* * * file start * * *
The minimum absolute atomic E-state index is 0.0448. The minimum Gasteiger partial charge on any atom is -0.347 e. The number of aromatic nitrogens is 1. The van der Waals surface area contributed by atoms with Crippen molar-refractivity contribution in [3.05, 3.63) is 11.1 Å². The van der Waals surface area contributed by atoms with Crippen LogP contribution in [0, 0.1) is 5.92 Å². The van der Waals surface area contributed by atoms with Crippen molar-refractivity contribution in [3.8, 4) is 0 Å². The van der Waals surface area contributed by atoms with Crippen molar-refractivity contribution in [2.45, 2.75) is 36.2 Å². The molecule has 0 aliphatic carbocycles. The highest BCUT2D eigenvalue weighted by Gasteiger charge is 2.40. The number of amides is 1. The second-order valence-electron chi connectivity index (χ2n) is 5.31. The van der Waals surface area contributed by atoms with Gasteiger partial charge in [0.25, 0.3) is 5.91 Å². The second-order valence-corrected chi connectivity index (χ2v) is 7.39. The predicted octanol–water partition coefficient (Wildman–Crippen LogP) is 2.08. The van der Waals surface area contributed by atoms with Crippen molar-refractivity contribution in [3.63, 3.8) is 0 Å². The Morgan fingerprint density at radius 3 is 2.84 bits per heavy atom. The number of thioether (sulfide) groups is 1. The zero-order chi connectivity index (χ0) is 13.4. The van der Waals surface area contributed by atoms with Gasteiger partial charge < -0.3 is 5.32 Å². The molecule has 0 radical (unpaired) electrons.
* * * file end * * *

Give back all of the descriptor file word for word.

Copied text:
The minimum absolute atomic E-state index is 0.0448. The minimum Gasteiger partial charge on any atom is -0.347 e. The number of aromatic nitrogens is 1. The van der Waals surface area contributed by atoms with Crippen molar-refractivity contribution in [3.05, 3.63) is 11.1 Å². The van der Waals surface area contributed by atoms with Crippen LogP contribution in [0, 0.1) is 5.92 Å². The van der Waals surface area contributed by atoms with Crippen molar-refractivity contribution in [3.8, 4) is 0 Å². The van der Waals surface area contributed by atoms with Crippen molar-refractivity contribution in [2.45, 2.75) is 36.2 Å². The molecule has 0 aliphatic carbocycles. The highest BCUT2D eigenvalue weighted by Gasteiger charge is 2.40. The number of amides is 1. The second-order valence-electron chi connectivity index (χ2n) is 5.31. The van der Waals surface area contributed by atoms with Gasteiger partial charge in [0.25, 0.3) is 5.91 Å². The second-order valence-corrected chi connectivity index (χ2v) is 7.39. The predicted octanol–water partition coefficient (Wildman–Crippen LogP) is 2.08. The van der Waals surface area contributed by atoms with Crippen molar-refractivity contribution in [3.63, 3.8) is 0 Å². The Morgan fingerprint density at radius 3 is 2.84 bits per heavy atom. The number of thioether (sulfide) groups is 1. The zero-order chi connectivity index (χ0) is 13.4. The van der Waals surface area contributed by atoms with Gasteiger partial charge < -0.3 is 5.32 Å². The molecule has 0 radical (unpaired) electrons.